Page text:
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Saturday, April 13, 2024

Rice prices rising anew on holiday demand—group

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Agriculture Secretary Francisco Tiu Laurel Jr. on Tuesday threatened to cancel import permits that are not used within a month to buy an additional one million tons of rice to boost local stocks as price increases in the food staple have been noted in public markets.

In a TV Patrol report, Bantay Bigas said the Department of Agriculture set the price of regular-milled rice at P48 per kilo, but in public markets, this goes up to P53 per kilo.

The DA, however, assured the public of stable rice prices during holiday season, noting that the country’s buffer stock is still be enough for the next 90 days.

Despite downplaying the reported price hikes, the DA said that by ensuring the import permits are used quickly, it could better manage the supply of rice and avoid price surges that hurt consumers.

“I told them that if they will not use the permits within 30 days, I will cancel everything because I don’t want to be held hostage by permits that were issued to them upon their request,” Laurel told lawmakers during a House committee on agriculture hearing Monday.

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The DA expects total palay harvest this year to exceed 20 million metric tons, slightly higher than last year’s 19.76 million tons.

Total rice imports are projected at 2.86 million tons, down one million tons from 2022, barring additional imports in the coming weeks.

The DA said that based on current numbers, the country has a rice surplus of 2.98 million metric tons.

The additional imports will prolong the availability of rice supply until the next harvest season starting in March, the DA said.

The high global price of rice, due mainly to India’s ban on the export of non-basmati rice, has discouraged rice importation.

Laurel assured lawmakers that the department is closely watching the market while taking steps to ensure a sufficient supply of food items at affordable prices, particularly rice, sugar, and onions.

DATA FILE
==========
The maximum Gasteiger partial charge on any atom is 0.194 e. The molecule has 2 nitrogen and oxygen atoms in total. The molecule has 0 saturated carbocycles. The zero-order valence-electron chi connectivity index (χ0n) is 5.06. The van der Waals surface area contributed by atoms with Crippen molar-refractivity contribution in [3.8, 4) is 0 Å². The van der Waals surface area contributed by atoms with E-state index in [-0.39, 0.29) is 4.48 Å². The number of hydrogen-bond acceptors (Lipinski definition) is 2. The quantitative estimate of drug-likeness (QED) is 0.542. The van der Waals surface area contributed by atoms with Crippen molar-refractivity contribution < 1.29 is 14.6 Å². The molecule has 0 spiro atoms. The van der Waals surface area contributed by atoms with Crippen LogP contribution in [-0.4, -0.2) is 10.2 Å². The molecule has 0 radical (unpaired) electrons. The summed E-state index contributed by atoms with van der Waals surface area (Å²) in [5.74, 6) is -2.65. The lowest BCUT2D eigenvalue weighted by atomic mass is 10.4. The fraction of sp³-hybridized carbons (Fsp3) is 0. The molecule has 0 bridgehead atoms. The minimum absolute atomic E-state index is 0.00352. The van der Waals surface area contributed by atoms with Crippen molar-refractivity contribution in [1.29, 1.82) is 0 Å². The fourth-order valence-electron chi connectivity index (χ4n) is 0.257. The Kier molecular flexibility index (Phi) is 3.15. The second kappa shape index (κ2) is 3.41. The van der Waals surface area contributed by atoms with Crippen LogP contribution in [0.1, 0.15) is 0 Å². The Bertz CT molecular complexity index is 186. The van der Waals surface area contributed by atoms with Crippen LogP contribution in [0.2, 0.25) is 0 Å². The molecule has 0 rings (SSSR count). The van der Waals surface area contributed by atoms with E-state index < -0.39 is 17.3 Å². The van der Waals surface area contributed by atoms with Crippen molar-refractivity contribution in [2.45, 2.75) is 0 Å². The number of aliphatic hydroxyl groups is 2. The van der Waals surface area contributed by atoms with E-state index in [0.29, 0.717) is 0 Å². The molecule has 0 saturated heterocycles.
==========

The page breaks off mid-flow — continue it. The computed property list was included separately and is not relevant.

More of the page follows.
Meanwhile, House committee chairman Quezon Rep. Wilfrido Mark Enverga sought assurance from the DA that the price of onions would not shoot up like what happened last year when it soared to P700 a kilo in December.

Laurel said the prevailing market prices of red and white onion on Monday stood at P140 and P110 per kilo, respectively.

“I’m closely monitoring this (onion prices) and we will take steps so that the surge last year will not be repeated,” the agriculture chief said.

Laurel added there is ample stock of sugar, but most are already contracted to industrial users.

He said sugar should be selling at P85 a kilo, not P100.

“We will do some interventions soon to address this (price disparity) problem. Unfortunately, I cannot divulge publicly our plan of action through the efforts of the Department of Trade and Industry, Sugar Regulatory Administration, and DA,” he added.

The DA will likewise help farmers and fisherfolk amid the challenges brought about by climate change.

“Underlining our shared commitment to building resilient farming and fishing communities, this [year’s] theme [of “Bayanihan Para sa Klima: Bagong Bansang Matatag”] accentuates the importance of working hand-in-hand as we collectively fortify the agriculture sector against the challenges of climate change,” Laurel said during Monday’s kick-off ceremonies for Climate Change week.

“Climate change demands our prompt attention and concerted action.

President Ferdinand R. Marcos Jr. has emphasized the critical need for implementing measures to adapt to and mitigate the impacts of climate change across various sectors, especially agriculture and food production,” he added.

The Climate Change Consciousness Week also celebrates the 10th anniversary of DA’s Adaptation and Mitigation Initiative in Agriculture (AMIA) Program which trains all communities, particularly those dependent on agriculture and fisheries, to become resilient to the increasing adverse effects of climate change.

AMIA, which has organized 181 model villages across the country, recognizes the need for adaptation and mitigation strategies to protect farmers, fisherfolk, and the environment.

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